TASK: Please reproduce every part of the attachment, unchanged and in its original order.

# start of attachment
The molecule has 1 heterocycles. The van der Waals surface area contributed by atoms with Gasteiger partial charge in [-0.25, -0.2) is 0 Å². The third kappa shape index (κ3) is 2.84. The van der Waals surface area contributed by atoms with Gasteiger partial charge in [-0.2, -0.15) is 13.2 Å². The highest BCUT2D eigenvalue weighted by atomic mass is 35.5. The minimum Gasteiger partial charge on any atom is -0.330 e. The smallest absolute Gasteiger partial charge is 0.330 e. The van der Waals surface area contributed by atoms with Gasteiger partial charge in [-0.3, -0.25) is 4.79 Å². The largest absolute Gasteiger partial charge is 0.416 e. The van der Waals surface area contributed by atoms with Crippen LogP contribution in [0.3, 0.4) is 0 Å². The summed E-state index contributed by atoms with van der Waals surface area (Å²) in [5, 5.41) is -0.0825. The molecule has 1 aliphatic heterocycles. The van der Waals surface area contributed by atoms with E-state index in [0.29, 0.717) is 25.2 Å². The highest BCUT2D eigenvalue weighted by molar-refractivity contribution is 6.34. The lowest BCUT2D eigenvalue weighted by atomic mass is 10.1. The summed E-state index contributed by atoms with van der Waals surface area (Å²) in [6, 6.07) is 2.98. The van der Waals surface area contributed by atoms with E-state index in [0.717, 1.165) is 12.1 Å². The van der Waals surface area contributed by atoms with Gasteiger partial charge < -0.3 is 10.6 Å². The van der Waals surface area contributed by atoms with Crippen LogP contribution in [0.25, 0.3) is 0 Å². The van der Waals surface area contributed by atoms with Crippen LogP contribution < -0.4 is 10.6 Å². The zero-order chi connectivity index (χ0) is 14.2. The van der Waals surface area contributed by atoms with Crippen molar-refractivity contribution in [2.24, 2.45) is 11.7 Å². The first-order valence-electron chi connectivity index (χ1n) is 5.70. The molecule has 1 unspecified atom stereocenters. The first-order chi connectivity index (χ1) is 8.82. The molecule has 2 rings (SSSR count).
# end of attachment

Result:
The molecule has 1 heterocycles. The van der Waals surface area contributed by atoms with Gasteiger partial charge in [-0.25, -0.2) is 0 Å². The third kappa shape index (κ3) is 2.84. The van der Waals surface area contributed by atoms with Gasteiger partial charge in [-0.2, -0.15) is 13.2 Å². The highest BCUT2D eigenvalue weighted by atomic mass is 35.5. The minimum Gasteiger partial charge on any atom is -0.330 e. The smallest absolute Gasteiger partial charge is 0.330 e. The van der Waals surface area contributed by atoms with Gasteiger partial charge in [-0.3, -0.25) is 4.79 Å². The largest absolute Gasteiger partial charge is 0.416 e. The van der Waals surface area contributed by atoms with Crippen LogP contribution in [0.3, 0.4) is 0 Å². The summed E-state index contributed by atoms with van der Waals surface area (Å²) in [5, 5.41) is -0.0825. The molecule has 1 aliphatic heterocycles. The van der Waals surface area contributed by atoms with E-state index in [0.29, 0.717) is 25.2 Å². The highest BCUT2D eigenvalue weighted by molar-refractivity contribution is 6.34. The lowest BCUT2D eigenvalue weighted by atomic mass is 10.1. The summed E-state index contributed by atoms with van der Waals surface area (Å²) in [6, 6.07) is 2.98. The van der Waals surface area contributed by atoms with E-state index in [0.717, 1.165) is 12.1 Å². The van der Waals surface area contributed by atoms with Gasteiger partial charge < -0.3 is 10.6 Å². The van der Waals surface area contributed by atoms with Crippen LogP contribution in [0.25, 0.3) is 0 Å². The van der Waals surface area contributed by atoms with Crippen LogP contribution < -0.4 is 10.6 Å². The zero-order chi connectivity index (χ0) is 14.2. The van der Waals surface area contributed by atoms with Crippen molar-refractivity contribution in [2.24, 2.45) is 11.7 Å². The first-order valence-electron chi connectivity index (χ1n) is 5.70. The molecule has 1 unspecified atom stereocenters. The first-order chi connectivity index (χ1) is 8.82. The molecule has 2 rings (SSSR count).